French Polynesia nuclear compo pledge met with cynicism
A former French PM seeking the presidency's promise to revisit French Polynesia nuclear compensation has been met with cynicism.
The chair of a nuclear veterans association in French Polynesia says the admission by France's former Prime Minister that nuclear testing had a detrimental effect is a welcome step.
However, Roland Oldham says he will wait to see if anything comes from it, as he's used to politicians not following through.
Last week, Alain Juppé, who was prime minister from 1995 to 1997 when nuclear testing was controversially resumed, conceded that the tests harmed the environment and peoples' health.
It took Paris until 2009 to admit that nuclear testing wasn't clean, which Mr Juppé says was wrong.
Mr Juppé, who is seeking the French presidency next year, promised to revisit compensation laws for those affected.
But Roland Oldham, who is the chair of Mururoa e Tatou, told Jamie Tahana that promise has been made before.
ROLAND OLDHAM: His visit is propaganda as a candidate for the next election of the president of the French Republic. Wanted to meet us to meet the entire nuclear organisation of the victims and for we have a meeting with him.
JAMIE TAHANA: I guess it is significant because he was the prime minister under Jacques Chirac when France resumed nuclear testing in the 1990s. What did he have to say about that? He had made quite a big admission to that it did have harmful effects.
RO: Yes I mean it is a little bit kind of a suicide operation as someone who had played an important role in the nuclear testing he recognised the mistake that they had made that is what he said. And he insist on the fact that we all know that he said that himself that the French nuclear test has not been clean as they were saying for many many years. But as far as we are concerned that is one thing that is great but that is not the most important thing to us. For us the most important thing is what are they going to do. What sort of action are they going to do. To solve the problem of compensation and we also said very clearly that it is important for us that they ask the Polynesian people the Maori people for forgiveness. Because as far as we are concerned the nuclear test in our country had been something that had been forced onto us and to us it is a terrorist act.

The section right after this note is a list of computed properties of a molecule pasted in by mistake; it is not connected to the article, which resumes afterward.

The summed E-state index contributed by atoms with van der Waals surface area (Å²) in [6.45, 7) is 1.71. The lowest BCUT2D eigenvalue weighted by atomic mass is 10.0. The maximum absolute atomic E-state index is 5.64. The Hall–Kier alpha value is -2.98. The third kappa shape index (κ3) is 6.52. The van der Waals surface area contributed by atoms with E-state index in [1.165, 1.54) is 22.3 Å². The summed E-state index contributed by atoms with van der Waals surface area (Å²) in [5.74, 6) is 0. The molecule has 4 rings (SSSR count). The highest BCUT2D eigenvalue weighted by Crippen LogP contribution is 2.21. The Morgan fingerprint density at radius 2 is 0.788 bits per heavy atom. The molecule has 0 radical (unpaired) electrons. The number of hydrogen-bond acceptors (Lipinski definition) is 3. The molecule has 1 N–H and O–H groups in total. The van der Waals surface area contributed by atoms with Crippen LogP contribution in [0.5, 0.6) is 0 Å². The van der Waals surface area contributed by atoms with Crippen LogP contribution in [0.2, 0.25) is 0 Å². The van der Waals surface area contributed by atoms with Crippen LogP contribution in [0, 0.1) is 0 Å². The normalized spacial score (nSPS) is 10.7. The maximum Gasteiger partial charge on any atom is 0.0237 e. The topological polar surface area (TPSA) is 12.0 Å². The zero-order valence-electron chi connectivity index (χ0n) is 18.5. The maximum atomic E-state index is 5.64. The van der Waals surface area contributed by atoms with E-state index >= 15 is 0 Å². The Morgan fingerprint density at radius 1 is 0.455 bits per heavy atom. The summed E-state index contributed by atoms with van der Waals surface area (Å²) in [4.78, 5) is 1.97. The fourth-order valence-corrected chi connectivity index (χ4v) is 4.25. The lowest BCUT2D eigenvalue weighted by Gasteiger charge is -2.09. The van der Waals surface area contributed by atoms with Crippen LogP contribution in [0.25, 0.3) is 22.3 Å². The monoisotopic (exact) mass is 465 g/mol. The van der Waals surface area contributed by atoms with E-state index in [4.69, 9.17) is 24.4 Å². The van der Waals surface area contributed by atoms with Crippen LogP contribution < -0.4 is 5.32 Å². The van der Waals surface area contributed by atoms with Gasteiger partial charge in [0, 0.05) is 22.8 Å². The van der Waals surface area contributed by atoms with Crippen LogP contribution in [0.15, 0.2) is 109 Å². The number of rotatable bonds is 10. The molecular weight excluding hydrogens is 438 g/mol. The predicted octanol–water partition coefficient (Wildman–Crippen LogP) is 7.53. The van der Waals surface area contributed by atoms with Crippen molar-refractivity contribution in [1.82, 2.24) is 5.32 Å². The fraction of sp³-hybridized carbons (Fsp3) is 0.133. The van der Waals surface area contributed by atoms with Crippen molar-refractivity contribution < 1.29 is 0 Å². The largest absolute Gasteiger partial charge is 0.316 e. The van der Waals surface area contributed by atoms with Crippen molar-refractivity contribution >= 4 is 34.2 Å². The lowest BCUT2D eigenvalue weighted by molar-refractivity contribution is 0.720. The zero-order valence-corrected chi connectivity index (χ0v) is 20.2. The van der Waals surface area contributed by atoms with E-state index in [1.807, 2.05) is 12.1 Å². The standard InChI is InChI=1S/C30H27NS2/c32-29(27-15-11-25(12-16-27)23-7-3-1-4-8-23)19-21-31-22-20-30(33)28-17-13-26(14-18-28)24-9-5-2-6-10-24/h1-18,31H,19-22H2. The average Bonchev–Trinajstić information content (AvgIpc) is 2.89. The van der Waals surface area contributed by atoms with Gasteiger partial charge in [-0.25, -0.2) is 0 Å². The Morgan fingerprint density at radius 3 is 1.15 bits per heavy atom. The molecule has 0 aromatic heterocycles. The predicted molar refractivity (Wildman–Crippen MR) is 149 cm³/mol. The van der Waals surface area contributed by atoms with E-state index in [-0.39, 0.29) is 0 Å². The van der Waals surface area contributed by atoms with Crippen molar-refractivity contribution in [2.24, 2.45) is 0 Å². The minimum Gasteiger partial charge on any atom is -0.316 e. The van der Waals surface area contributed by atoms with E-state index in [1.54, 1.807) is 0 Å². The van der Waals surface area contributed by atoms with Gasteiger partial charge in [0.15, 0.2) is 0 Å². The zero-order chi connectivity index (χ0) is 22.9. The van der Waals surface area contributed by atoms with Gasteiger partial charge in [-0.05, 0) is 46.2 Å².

JT: Did he suggest that he would do that if elected? He did pledge to look at compensation?
RO: Well as far as compensation he made promise that there is going to be some compensation. Because once again as I say we don't stop on promises as we wait for real action. So that is where we stand.
JT: Francois Hollande the current President when he visited in February I think it was he pledged to revisit the compensation too and so far nothing has really happened. Now we have got Alain Juppe saying the same there probably will be other candidates who will come by. How much do you put in these promises they are making because they have been made before haven't they?
RO: Well the promises they made before, we have that experience Hollande is not the first one there have been some before. Sarkosy also had promised that he recognised the damage that had been done to this country but have done nothing. Hollande came around and for someone who had made promises to us and had not been able to keep his promise. I think that is very sad. We do not believe in promise we will only believe in act.
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